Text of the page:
Newtown Police Plan To Replace Gray Uniforms With Dark Blue
Town police are testing new dark blue uniforms, which if approved, would replace their current gray and black uniforms which police started wearing in late 2014/early 2015.
Police Patrol Officer Adam James wore one of the new uniforms under testing, displaying the garment to members of the Police Commission at their February 7 meeting. Ofc James indicated that the dark blue uniform appears to be a practical garment for law enforcement.
Police spokesman Lieutenant Aaron Bahamonde said February 13 that two officers are currently "wear testing" the dark blue uniforms to learn how they compare to the police's current uniforms, which include a gray shirt and black cargo-style pants.
Lt Bahamonde said the gray/black uniform is an unusual color combination for police officers in the Northeast, meaning that acquiring copies of the uniform is expensive due to limited availability.
Navy blue police uniforms are much more common and thus less expensive, he said. In testing the blue uniforms, police are seeking to find garments that are less expensive than their current garb, more widely available, more practical, and more durable, he said.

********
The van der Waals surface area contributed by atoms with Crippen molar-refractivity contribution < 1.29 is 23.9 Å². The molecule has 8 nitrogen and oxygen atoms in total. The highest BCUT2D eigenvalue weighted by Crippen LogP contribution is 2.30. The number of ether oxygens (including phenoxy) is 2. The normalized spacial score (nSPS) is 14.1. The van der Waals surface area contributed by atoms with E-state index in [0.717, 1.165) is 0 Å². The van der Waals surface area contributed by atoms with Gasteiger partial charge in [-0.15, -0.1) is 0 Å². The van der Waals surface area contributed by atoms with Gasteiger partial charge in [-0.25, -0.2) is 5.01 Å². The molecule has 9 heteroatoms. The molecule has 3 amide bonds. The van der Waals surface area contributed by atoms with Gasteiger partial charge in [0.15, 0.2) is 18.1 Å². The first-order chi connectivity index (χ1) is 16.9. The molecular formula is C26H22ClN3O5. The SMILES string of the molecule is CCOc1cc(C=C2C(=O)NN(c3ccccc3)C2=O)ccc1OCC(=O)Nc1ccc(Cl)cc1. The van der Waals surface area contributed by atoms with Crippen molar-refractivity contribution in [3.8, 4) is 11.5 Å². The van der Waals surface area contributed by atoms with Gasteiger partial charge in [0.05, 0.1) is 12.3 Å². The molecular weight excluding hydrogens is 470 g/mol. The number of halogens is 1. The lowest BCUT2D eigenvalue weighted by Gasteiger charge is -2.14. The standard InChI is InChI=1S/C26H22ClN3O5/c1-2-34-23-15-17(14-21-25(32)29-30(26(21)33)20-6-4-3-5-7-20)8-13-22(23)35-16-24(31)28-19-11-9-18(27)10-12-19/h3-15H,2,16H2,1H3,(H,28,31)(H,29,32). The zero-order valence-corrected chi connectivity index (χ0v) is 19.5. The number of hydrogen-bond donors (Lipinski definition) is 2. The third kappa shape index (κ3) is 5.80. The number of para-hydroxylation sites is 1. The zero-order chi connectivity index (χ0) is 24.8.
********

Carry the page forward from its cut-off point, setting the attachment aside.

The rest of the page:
If approved, police may switch to dark blue uniforms in July, he said. Police would retain their current dress uniforms, which are charcoal gray, he said.
In late 2014/early 2015, police started making a transition to their current uniforms from their previous uniforms, which were very similar to state police uniforms with multiple shades of gray, plus blue and yellow trim stripes, and much detailing.
Before the town police department was organized in 1971, local police had functioned as a constabulary under the command of a resident state trooper. Consequently, the uniforms that town police wore after the municipal police department organized were very similar to those of the state police, in terms of general design, coloration, and trim.
Before switching to their current uniforms, town police wore a gray campaign-style Stetson hat, but now wear an eight-pointed hat, which is common among municipal departments.